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Escapade interviews Sabrina
Vol 3 Num 6, October 1958
Courtesy of Reg M
Does anyone get the feeling that this is a purely invented 'interview'?
Hardly able to keep his eyes on his notebook, an Escapade editor had the following delightful chat with Britain's new sex-bomb during her recent visit to MM-land.
Q. First of all Sabrina. this is your first trip to the United States. In the short time you've been here, have you formed any opinions?
A. Oh, yes! To start off with. I'm in love with America and American men! I mean it. I'm fond of certain English gentlemen, of course, and a very special titled continental chap I know is charming.
Q. Is that Prince Christian of Hanover?
A. Oh, now, let's talk about American men. I think I can say truly that I see eye-to-eye with them. I hope that's the proper way of expressing it - even though their eyes stray very flatteringly at times.
Q. What is it you like about American men?
A. Well, the United States itself has the life, luxury and lusty lavishness to please any girl who's really feminine (and they tell me I am) and what is even more appealing is that you American males have the same attractive qualities. Unfortunately, though, this visit will be all too short. I won't be able to meet one-fiftieth of the men I’d like to, On this holiday I’m limited to a fortnight during which I have to do a television show and visit Hollywood. Then, two weeks later I have to be back in London at the Prince of Wales Theatre to rejoin my show The Pleasures of Paris. Then I have to do a cinema in Italy and go on a tour of Australia. That means it will be a full year at least before I can come back and spend some time here and relax - I mean really relax – with you.
Q. Sabrina, some of your European critics accuse Americans of being puritanical and prim and strait-laced. Have you found this to be true?
A. I don't see that at all. Not the way you enjoy Brigitte Bardot and Gina Lollobrigida and your own cute Marilyn Monroe. And the way - even in the brief while I've been here - that you've welcomed me with open arms.
Q. Are European audiences fed up with bosoms? A Spanish film actress. Sarita Montiet recently said so.
A. Sounds like publicity. Fed up with bosoms?
Q. That's what she said.
A. Well, I think it's wishful thinking or a case of sour grapes or arrested development on her part. At any rate I don't think it's true and in a way it's an uncalled-for insult to European men, many of whom have excellent taste, It is a fact. though, that you Americans are much more appreciative of well-developed bosom beauty in a woman than are most continental males. Please don't change! I think it's a fine outlook - a nice, virile, masculine outlook.
Q. Then all attempts to explain it as something odd or unusual or infantile are just bunk?
A. Look, if it's healthy for a girl to be round and firm and fully developed, it’s healthy for a boy to admire it. Over here you men - whatever your age – prove you’re young at heart when you do, and women - real womanly women. that is - if anything, rather enjoy it I think.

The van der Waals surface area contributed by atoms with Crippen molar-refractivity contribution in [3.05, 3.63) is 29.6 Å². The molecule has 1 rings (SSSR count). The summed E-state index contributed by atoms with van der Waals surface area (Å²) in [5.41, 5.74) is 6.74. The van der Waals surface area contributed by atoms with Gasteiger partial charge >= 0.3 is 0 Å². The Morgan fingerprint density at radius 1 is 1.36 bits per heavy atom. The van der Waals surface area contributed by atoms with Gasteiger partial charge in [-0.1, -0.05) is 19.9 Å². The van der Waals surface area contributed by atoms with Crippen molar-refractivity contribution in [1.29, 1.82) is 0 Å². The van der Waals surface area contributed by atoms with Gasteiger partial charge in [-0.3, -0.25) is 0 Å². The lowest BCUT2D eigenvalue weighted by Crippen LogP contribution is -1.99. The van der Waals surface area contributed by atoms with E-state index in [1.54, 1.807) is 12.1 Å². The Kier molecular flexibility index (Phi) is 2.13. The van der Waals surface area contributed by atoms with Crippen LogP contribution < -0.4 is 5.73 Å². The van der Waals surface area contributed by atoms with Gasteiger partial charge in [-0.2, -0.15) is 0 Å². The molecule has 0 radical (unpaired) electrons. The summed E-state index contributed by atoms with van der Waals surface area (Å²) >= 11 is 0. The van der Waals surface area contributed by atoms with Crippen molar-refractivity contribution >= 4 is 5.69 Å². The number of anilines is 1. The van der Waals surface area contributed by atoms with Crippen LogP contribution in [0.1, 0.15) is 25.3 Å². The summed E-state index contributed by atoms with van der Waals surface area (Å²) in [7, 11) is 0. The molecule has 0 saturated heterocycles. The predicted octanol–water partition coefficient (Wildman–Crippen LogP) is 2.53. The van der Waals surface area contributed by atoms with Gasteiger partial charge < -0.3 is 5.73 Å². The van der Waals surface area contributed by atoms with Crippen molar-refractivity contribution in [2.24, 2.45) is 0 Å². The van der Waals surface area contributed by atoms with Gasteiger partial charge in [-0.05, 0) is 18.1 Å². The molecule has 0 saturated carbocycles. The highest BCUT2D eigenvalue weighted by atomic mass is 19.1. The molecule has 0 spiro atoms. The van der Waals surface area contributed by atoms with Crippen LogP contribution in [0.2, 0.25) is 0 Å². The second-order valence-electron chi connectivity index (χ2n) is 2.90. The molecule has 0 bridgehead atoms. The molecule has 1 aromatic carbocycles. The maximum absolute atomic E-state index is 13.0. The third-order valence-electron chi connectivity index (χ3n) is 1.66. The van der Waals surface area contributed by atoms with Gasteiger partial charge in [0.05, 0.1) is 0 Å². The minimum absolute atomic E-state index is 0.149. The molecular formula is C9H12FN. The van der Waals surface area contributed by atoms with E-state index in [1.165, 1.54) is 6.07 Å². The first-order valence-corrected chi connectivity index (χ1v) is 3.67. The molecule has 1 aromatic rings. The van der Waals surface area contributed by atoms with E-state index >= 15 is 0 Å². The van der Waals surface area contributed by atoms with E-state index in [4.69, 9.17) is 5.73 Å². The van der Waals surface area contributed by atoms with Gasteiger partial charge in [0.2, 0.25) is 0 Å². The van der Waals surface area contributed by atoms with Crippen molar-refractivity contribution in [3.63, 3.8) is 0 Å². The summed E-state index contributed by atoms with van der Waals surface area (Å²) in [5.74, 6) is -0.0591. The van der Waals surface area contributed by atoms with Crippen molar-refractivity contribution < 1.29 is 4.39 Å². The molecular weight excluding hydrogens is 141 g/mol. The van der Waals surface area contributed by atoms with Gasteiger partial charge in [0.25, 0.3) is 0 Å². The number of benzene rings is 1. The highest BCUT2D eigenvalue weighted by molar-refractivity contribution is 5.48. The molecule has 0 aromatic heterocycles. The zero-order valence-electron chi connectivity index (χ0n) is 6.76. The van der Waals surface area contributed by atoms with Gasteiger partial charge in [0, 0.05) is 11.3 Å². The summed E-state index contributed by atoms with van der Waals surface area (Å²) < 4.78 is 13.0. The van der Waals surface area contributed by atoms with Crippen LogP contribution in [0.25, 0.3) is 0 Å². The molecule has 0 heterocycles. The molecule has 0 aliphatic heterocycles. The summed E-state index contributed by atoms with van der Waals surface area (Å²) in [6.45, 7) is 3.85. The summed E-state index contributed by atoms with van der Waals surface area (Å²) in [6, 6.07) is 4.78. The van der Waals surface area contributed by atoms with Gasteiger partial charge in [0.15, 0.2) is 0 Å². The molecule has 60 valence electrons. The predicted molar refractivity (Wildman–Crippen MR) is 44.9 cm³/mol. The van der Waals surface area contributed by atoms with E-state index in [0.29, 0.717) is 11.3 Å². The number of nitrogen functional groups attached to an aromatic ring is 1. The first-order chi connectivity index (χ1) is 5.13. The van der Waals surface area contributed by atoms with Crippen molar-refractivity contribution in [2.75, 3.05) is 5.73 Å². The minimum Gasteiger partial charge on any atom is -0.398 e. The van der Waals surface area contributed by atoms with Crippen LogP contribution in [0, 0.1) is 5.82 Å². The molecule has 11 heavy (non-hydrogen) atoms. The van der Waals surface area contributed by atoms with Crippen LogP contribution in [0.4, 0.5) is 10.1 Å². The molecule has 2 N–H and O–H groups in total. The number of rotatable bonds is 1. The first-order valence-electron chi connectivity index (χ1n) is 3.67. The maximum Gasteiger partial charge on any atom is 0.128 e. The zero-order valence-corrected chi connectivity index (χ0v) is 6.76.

A. You see, this area of my anatomy has become so well-known and played up in the press that for professional reasons my manager felt that we should have the size and contour of my bust insured by Lloyd's of London.
Q. The report we heard called it an unusual policy because it contains a special clause protecting you against 'shrinkage."
A. Please don't use the word "shrinkage." I don't care for it, I prefer to use the term “deflation." According to the terms of the agreement, Lloyd's insures that my bust measurement will never go below 40 inches. If it should they have agreed to pay me $15,000 per inch annually. They're not taking much of a risk, really, because my bosom measurement at present is 41½ inches. That's half an inch larger than Jayne Mansfield's. I believe, and I'm still growing.
Q. What are the other statistics?
A. Statistics? Oh, well, my waist is 17 inches, if that's what you mean. One thing I enjoy about you Yanks is your delightful sense of humor, I found it even among your shopkeepers and civil servants. One of your customs men, for instance, made a little joke when he asked me if I had "filled out my form." I really didn't expect it! And one droll chap on the Steve Allen television program referred to my strap-less gown as "an atomic dress ' because it was 'ninety percent fall-out!" Isn’t that amusing?
Q. That obviously wasn't one of the "sack" dresses, then.
A. You men over here are so concerned about this look in our clothes and about hiding our figures. Personally. I can't see that it makes much difference what the designers design. If nature has endowed a girl with the right parts in the right proportions, no new style is going to really hide them. One way or another they'll pop up and be apparent. It's just that in a sack they may look like potatoes. But even in sacks, sex will still be sex and, as someone once said, "Vive le difference!"
Q. Speaking of clothes, what about your night clothes?
A. I don t quite understand why there should be so much interest in my boudoir habits. Well, actually, at home I slip into either a shortie silk night gown – the shorter and frillier the better - or a brief pajama top. But, frankly, the hotels here in New York are so warmly heated that I've been climbing in between the sheets these nights in the altogether and, even with the windows wide open, I must confess that I’m still hot!
Q. Sabrina. Did you know that the National Fan Clubs have named you "The Most Provocative Star of 1958?"
A. You're so titillating! is it any wonder that I want to hug you Americans close to my heart? And, honestly. what other country would think to call one of its mountain ranges the Grand Tetons?
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